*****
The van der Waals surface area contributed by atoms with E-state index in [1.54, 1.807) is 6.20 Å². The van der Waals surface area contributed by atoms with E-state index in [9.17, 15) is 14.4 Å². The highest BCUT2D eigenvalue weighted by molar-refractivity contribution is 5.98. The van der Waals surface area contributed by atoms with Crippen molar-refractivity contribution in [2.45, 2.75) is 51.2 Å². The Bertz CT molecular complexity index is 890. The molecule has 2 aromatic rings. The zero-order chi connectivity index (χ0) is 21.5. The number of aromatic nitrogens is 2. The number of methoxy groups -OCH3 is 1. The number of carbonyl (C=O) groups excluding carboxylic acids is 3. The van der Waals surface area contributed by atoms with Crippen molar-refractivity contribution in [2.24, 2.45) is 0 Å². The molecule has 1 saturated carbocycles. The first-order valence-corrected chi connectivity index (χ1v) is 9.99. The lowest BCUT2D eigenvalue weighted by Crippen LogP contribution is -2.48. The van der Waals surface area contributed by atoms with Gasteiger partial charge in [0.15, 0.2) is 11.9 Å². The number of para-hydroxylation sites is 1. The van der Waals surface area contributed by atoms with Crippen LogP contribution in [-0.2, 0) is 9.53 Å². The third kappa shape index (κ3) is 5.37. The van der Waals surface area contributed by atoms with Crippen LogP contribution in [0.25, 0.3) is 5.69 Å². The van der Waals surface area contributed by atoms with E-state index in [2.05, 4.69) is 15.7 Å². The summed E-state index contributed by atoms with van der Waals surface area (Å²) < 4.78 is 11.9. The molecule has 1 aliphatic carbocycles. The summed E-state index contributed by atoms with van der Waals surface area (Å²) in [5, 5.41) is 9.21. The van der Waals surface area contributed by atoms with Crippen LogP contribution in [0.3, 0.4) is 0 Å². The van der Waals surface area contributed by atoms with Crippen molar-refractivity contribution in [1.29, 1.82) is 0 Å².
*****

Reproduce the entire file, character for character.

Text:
The van der Waals surface area contributed by atoms with E-state index in [1.54, 1.807) is 6.20 Å². The van der Waals surface area contributed by atoms with E-state index in [9.17, 15) is 14.4 Å². The highest BCUT2D eigenvalue weighted by molar-refractivity contribution is 5.98. The van der Waals surface area contributed by atoms with Crippen molar-refractivity contribution in [2.45, 2.75) is 51.2 Å². The Bertz CT molecular complexity index is 890. The molecule has 2 aromatic rings. The zero-order chi connectivity index (χ0) is 21.5. The number of aromatic nitrogens is 2. The number of methoxy groups -OCH3 is 1. The number of carbonyl (C=O) groups excluding carboxylic acids is 3. The van der Waals surface area contributed by atoms with Crippen molar-refractivity contribution in [2.24, 2.45) is 0 Å². The molecule has 1 saturated carbocycles. The first-order valence-corrected chi connectivity index (χ1v) is 9.99. The lowest BCUT2D eigenvalue weighted by Crippen LogP contribution is -2.48. The van der Waals surface area contributed by atoms with Gasteiger partial charge in [0.15, 0.2) is 11.9 Å². The number of para-hydroxylation sites is 1. The van der Waals surface area contributed by atoms with Crippen LogP contribution in [-0.2, 0) is 9.53 Å². The third kappa shape index (κ3) is 5.37. The van der Waals surface area contributed by atoms with Crippen LogP contribution in [0.25, 0.3) is 5.69 Å². The van der Waals surface area contributed by atoms with E-state index in [2.05, 4.69) is 15.7 Å². The summed E-state index contributed by atoms with van der Waals surface area (Å²) < 4.78 is 11.9. The molecule has 1 aliphatic carbocycles. The summed E-state index contributed by atoms with van der Waals surface area (Å²) in [5, 5.41) is 9.21. The van der Waals surface area contributed by atoms with Crippen LogP contribution in [0.3, 0.4) is 0 Å². The van der Waals surface area contributed by atoms with Crippen molar-refractivity contribution in [1.29, 1.82) is 0 Å².